New York on ‘Heightened State of Alert’ After Boston Bombings

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(Photo: Anna Silman)

Earlier today, multiple bombs went off at the finish line of the Boston Marathon, killing at least two and injuring dozens more.

New York City has already stepped up its own security efforts in case there is a plot to attack additional cities, Mayor Michael Bloomberg announced.

“[T]he NYPD has stepped up security at strategic locations and critical infrastructure, including our subways,” the mayor said in a statement.

“Some of the security steps we are taking may be noticeable, including deployment of Critical Response Vehicles and additional police personnel, and others will not be. We have 1,000 members of the NYPD assigned to counter-terrorism duties, and they – along with the entire NYPD and the investments we have made in counter-terrorism infrastructure – are being fully mobilized to protect our city.”

Governor Andrew Cuomo issued his own statement announcing that all state agencies are on “a heightened state of alert as we learn more about this incident,” the facts of which are still emerging.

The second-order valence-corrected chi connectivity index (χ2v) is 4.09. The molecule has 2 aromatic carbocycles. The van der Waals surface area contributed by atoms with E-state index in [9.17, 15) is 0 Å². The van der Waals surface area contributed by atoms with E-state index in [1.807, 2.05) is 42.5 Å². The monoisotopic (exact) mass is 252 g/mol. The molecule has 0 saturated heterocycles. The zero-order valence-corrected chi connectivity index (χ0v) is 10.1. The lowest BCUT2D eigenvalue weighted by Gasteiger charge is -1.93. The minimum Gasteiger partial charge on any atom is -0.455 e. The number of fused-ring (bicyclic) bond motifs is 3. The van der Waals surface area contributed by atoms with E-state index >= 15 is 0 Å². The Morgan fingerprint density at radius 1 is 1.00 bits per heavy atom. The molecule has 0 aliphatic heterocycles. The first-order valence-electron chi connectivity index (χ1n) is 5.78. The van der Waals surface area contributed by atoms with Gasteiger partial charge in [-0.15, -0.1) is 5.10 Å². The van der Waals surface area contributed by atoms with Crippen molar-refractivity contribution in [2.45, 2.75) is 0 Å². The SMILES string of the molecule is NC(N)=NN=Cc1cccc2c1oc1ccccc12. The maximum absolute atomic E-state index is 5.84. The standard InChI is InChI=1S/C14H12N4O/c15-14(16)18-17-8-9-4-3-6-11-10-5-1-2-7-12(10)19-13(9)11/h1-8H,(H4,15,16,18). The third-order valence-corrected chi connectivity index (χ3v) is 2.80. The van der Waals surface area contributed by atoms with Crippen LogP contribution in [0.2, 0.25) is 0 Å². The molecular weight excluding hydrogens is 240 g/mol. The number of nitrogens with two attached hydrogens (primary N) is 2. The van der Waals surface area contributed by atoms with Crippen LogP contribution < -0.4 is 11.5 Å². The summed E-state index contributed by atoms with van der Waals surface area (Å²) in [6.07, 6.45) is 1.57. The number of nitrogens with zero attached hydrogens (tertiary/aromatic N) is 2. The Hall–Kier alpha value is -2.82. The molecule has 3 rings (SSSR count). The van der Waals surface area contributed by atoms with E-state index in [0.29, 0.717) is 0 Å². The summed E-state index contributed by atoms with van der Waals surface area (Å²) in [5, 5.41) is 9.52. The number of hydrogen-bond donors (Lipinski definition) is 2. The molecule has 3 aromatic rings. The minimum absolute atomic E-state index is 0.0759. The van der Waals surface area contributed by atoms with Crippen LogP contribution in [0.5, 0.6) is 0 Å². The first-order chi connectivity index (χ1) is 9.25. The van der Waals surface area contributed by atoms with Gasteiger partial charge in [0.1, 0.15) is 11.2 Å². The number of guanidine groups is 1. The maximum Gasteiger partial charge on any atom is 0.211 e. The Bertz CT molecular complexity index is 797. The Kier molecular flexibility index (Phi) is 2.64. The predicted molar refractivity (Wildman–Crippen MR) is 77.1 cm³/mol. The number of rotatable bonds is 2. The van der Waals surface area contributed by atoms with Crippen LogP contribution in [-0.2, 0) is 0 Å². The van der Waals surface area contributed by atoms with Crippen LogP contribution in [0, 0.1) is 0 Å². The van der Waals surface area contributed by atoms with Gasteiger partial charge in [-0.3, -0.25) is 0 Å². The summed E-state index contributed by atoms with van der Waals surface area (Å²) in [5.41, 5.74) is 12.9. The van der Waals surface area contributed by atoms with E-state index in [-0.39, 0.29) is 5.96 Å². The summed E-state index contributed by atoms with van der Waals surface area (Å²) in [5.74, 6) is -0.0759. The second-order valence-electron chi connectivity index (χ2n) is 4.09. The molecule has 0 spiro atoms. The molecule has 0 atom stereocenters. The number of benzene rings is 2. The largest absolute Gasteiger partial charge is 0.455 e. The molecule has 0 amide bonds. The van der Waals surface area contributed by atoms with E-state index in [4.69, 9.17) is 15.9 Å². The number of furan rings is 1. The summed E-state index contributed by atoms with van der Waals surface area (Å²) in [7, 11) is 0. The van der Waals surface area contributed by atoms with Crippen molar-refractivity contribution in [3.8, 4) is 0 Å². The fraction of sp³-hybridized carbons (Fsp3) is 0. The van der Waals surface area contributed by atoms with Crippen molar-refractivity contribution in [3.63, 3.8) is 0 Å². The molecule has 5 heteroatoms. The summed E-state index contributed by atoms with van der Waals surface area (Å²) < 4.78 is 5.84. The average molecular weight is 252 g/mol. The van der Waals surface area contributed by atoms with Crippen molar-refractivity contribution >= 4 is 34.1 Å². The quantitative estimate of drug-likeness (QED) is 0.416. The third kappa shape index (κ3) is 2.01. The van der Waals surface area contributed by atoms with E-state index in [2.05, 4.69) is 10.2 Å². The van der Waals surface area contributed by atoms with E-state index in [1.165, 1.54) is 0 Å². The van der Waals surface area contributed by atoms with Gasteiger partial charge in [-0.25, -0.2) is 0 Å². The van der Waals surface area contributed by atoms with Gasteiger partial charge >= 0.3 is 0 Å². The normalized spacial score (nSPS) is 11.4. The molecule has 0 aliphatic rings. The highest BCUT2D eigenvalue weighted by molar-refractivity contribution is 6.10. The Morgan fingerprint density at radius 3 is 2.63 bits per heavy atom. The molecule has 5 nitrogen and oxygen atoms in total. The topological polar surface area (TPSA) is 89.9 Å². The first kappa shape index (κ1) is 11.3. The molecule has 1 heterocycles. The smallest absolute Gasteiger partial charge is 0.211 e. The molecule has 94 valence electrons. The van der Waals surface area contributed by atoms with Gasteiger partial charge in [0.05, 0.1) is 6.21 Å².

“I have directed state agencies, including the Division of Homeland Security and Emergency Services, State Police, the MTA and the Port Authority, to be on a heightened state of alert as we learn more about this incident,” Mr. Cuomo said.

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(Photo: Anna Silman)

“New York National Guard on Sunday sent three vehicles and 6 soldiers to support the Marathon, and they are on hand to assist with emergency response and work together with local authorities following this incident.”

Several other cities, including Washington D.C., have begun taking similar steps to secure landmarks and high-trafficked areas.

In Times Square, bystanders were frightened by the news and the heightened police presence.

Kirsten Andrews and Lauren Adamo, visitors from Maine, had been following the news for the past hour in their hotel room and came out to observe the scene in the square.

“I wanted to come down and talk to a cop and see if they have a plan in motion if anything happened right now, because it would be chaotic,” said Ms. Andrews. “I’m wondering why subways and buses are still running.”

Ms. Adamo was concerned about the possibility of more explosions. “My stepdad’s in the military and he says all big cities are under threat right now,” said Ms. Adamo. “It’s a little unsettling.”